Recently, the microbial desalination cell (MDC) has emerged as a green mechanism of bio-electrochemical desalination, in which microorganisms extract the chemical energy bound in wastewater to achieve bio-electrochemical desalination (Al-Mamun et al. 2018). In MDCs, electro-active bacteria (EAB) form a layer of biofilm attached to the surface of the conductive anode to perform oxidation of soluble organics from wastewater (municipal/industrial/synthetic) (Al Lawati et al. 2019). The oxidation process generates protons and extracellular electrons (e) that are transmitted to the anode either through bacterial membrane-bound cytochrome c, conductive nano-wires (e-pili) or extracellular enzymes (Ping et al. 2015; Al-Mamun et al. 2017a, 2017b). The metabolically generated e then travel through the outer circuit to the cathode, where they are retrieved by electron acceptors (commonly oxygen/reductive pollutants) to accomplish the reduction reactions (Logan 2009; Feng et al. 2018; Jafary et al. 2018a). The movement of the metabolically produced e is spontaneous due to the electromotive force (E′0 = +ve) generated by the anodic and cathodic redox reactions (He & Angenent 2006). However, the electrochemical desalination (removal of salt ions, i.e., Na+ and Cl) takes place when seawater is separated by a pair of ion exchange membranes (i.e., anion exchange membrane (AEM) and cation exchange membrane (CEM)) placed between the anode and cathode (Cao et al. 2009; Al-Mamun et al. 2018). The transport of salt ions takes place through two driving forces, such as (1) electrochemical attraction to the counter ions and (2) concentration gradient of salt ions across the chambers (Mehanna et al. 2010). The flow of electrons generated by EAB causes the transport of salt ions across the membranes to balance the generated charges, i.e., H+ in the anode and OH in the cathode (Qu et al. 2012).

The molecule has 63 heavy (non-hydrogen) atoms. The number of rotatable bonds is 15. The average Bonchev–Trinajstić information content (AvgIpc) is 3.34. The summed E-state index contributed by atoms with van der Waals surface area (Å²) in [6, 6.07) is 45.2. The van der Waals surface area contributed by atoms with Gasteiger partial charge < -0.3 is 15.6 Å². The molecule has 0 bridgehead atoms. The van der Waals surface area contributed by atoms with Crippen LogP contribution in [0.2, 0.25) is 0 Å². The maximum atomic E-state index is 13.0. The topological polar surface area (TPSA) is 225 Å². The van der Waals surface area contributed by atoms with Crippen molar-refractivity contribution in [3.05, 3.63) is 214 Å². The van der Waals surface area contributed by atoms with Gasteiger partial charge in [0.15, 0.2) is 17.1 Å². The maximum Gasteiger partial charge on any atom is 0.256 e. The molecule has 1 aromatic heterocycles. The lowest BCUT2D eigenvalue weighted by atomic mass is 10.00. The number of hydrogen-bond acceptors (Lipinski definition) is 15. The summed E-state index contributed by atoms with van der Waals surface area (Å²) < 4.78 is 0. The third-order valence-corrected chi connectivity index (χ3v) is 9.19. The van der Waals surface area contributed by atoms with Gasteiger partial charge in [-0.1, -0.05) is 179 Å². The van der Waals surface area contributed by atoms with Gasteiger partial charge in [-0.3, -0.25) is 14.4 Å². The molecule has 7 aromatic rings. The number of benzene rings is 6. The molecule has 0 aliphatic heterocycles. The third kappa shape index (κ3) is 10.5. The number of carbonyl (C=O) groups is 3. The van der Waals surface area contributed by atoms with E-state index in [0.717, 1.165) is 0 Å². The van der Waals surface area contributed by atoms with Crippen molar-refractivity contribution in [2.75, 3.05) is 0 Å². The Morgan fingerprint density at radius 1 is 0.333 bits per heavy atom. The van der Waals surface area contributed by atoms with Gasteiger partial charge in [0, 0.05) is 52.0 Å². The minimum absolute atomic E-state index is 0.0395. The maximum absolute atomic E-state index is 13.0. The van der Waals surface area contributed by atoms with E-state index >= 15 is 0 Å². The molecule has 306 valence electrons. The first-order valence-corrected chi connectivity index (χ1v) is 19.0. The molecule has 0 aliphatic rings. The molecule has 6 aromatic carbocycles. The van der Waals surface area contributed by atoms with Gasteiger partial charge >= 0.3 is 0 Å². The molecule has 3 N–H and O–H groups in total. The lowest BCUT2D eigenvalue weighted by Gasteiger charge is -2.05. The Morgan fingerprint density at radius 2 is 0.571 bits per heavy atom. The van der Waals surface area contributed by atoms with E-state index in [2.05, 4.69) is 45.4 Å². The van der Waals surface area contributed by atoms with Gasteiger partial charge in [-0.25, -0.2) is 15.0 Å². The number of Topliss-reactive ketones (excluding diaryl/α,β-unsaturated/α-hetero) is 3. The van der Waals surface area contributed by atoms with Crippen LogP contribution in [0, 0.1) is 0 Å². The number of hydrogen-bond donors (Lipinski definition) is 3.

Some recently investigated MDC configurations not only achieved desalination, but also showed great potential for removing pollutants like sulfate (SO42−) (Jafary et al. 2018a), nitrate (NO3) (Zhang & Angelidaki 2013), copper (An et al. 2014), and petrochemical organics (Ashwaniy & Perumalsamy 2017). While, some other MDC configurations were dedicated to recovering electricity (Kalankesh et al. 2019), chemical resources (Liu et al. 2014) and algal biomass (Kokabian & Gude 2015) with simultaneous desalination. Some researchers have studied the feasibility of scaling-up MDC by applying different reactor configurations (Jafary et al. 2020a, 2020b; Wang et al. 2020), while others have sought to improve parameters, such as the mechanisms of ion transport (Ge et al. 2014; Ping et al. 2016; Lin et al. 2017; Alhimali et al. 2019), and capacitive desalination (Forrestal et al. 2015; Hou & Ma 2017; Santoro et al. 2017a). Advanced materials were also investigated concurrently to improve the low electron-carrying capacity (Santoro et al. 2017b; Anusha et al. 2018; Zuo et al. 2018) and enhance the performance of EAB biofilm (Liang et al. 2016; Ebrahimi et al. 2017a). However, the MDC is currently facing the challenges of a low rate of desalination and power generation, which are restricting its practical application (Liang et al. 2016). Therefore, understanding the factors that influence the bio-electrochemical process in MDCs is essential, and requires in-depth exploration (Jingyu et al. 2017). In any BES, external and internal resistances are two crucial operating factors that can determine performance. External resistance (Rext) regulates the flow of e at the outer circuit using Ohm's law (V=I·Rext) and subsequently influences the cell potential (V) and the current (I) (Rismani-Yazdi et al. 2011). Therefore, power (W=I2·Rext) is also affected. In contrast, internal resistance (Rint) depends on the inherent configuration of BES, which is considered as the lost potential to transport electrons and protons within the BES. The Rint could be high if the resistances induced by electrodes, membranes, electrolytes, structural assemblies and biofilms were high (Rismani-Yazdi et al. 2008; Lawson et al. 2020). However, Rint can be reduced by several ways such as eliminating chambers (Jafary et al. 2020b), using ion-exchange resins (Liu et al. 2019a), achieving least internal distance between the membrane and electrode (Chen et al. 2016), fabricating electrodes with efficient electro-conductive materials (Liang et al. 2016; Elawwad et al. 2020), etc. Application of the mitigation measures could effectively reduce the Rint of MDCs and help to produce the higher power or desalination outcomes. From the electrochemical findings above, it is clear that Rext could be more easily controlled at the outer circuit than Rint as it is an intrinsic property of the BES. Therefore Rint in a BES should be taken into account before any operation, as high Rint could be detrimental for electrochemical performance (Winfield et al. 2010).